A friend once sat next to me on a park bench and told me the only way he could get out of bed in the morning was by smoking a joint and turning his brain off from the pain.
For a while, I got long and desperate voicemails from my brother early in the morning about how he couldn’t sleep, couldn’t shake the feeling of being alone.
The more people I met in high school and college, the more the word kept popping up. I’m depressed. My mom is depressed. My sister, my cousin, my best friend.
So many of the people I care most about in the world have told me the same thing. They were in a fog they couldn’t shake, a darkness sat on them like a two-hundred pound weight. Life didn’t seem worth living most of the time.
The word depression used to be so informal. It’s been used it to talk about everything from a bad day or a random mishap to breakups and funerals. Depression was sadness, was being upset by something, or maybe even being heartbroken.
For the longest time, depression was something that couldn’t touch me. It was something I myself was immune to, so why should I care?
Despite so many people I knew dealing with this similar struggle, I really didn’t get it. I’d had bad days too, but I always managed to move on. Things were hard sometimes, yes, but I still held so strongly to this belief that life was what you made it. That happiness was a choice, or something.
I didn’t know how to help them. I didn’t know what to say, so I talked their ears off and said all the wrong things.
Cheer up! Life get’s better.
Just pray about it.
Maybe if you try just a little bit harder.
I understand what you’re going through.
Look at all the good things in your life.
An afternoon in June, that all changed.
For one of the longest hours of my life, I thought I lost someone who I cannot imagine living without. She had gone missing for hours, leaving only a scary note behind. I left probably twenty voicemails pleading for her life, my head pounding with the possibility.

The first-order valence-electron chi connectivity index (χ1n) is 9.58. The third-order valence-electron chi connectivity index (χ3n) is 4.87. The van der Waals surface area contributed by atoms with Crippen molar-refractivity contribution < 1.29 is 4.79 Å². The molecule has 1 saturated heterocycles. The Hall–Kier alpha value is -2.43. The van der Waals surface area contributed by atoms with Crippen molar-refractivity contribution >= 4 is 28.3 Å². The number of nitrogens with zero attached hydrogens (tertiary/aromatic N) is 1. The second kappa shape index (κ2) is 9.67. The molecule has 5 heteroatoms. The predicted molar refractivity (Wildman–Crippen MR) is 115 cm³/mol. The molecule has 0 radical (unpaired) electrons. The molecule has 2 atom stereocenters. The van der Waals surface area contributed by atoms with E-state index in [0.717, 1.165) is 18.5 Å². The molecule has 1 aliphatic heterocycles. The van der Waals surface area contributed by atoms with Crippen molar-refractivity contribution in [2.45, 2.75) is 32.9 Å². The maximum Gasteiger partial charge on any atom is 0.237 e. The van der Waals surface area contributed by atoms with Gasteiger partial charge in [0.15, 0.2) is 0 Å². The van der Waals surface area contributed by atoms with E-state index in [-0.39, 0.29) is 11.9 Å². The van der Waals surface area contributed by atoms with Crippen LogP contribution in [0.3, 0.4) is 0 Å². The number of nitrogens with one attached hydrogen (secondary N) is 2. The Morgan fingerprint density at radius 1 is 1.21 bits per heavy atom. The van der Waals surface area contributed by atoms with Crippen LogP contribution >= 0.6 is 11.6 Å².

I could have woken up without her. She could have been gone from my life forever.
And why? Because depression is real. Because for a long time, depression told her that no one would care if she just disappeared.
I sat in the car with her a few hours later, holding her hand and sobbing. I had no idea what to say, how to help, how to fix anything. But what I did know was that I didn’t want to live in world without her—without any of my friends who were struggling with depression.
So I shut up. I barred my mouth and I let it sink in how incredibly amazing it was to have this girl in my life. I stopped sugarcoating her pain, her loneliness. I stopped pretending like I could do anything at all except listen and love.
Depression is one of the most powerful and subtle forces on the planet, a slow-acting poison that seeps into the life of every person who breathes air and thinks thoughts. I realize now that it wants to destroy me—and you too. It either tackles each of us personally or vows to take shots at the people we care about.
And now that I understand how much I’ve messed up all these years, I think it’s starting to make sense what our part is to play in the fight against depression.
If your friend is struggling, the first thing you must realize is that it isn’t about you. That was the first trap I always seemed to fall in. I thought that I could remedy the situation, that the words that I said would actually make them feel better. I thought I knew what they needed.
It doesn’t always make sense, it isn’t always clear, and it’s really freaking hard. What is the source? Hard to say. What will make it better? Who really knows.
Talking with many of my friends, they have told me that all they really want is for their feelings to be validated. In a society where bouts of depression are often down-played, undermined, or ignored entirely, they just want to know that someone sees their pain—someone acknowledges the intensity of it.
“That SUCKS. You don’t have to go through this alone if you don’t want to.”
It’s that simple if we let it be. Our friends and family need us to hear them out and to hold them tight. They need us to listen to what they need, not be told what we think would help them. We need to let them talk about it instead of sweeping the rain cloud under a rug and ignoring what is really going on.
We all have a secret battle: depression, self-hate, pride, the wounds of the past, overwhelming fear, anxiety, you name it. We don’t always want to talk about it, but we know it is there. And despite how much we try to hide it, it feels really good when someone let’s us know that it is ok that we are struggling.[clickToTweet tweet=”In a world where depression is downplayed, our friends want to know we see their pain.” quote=”In a world where depression is downplayed, our friends want to know we see their pain.”]
It also feels really good when the people in our lives give us the time and the space to struggle with our battle. It takes time, it takes patience, it takes resilience. The people in our lives need that from us as well.
No matter how dark life seems, or how low we feel, there is hope in knowing there is someone beside you to bolster you, to guard your back.
Will we always understand what our friends are going through? No. Will we always be able to help them? Definitely not. But can we always be there? If we care, absolutely.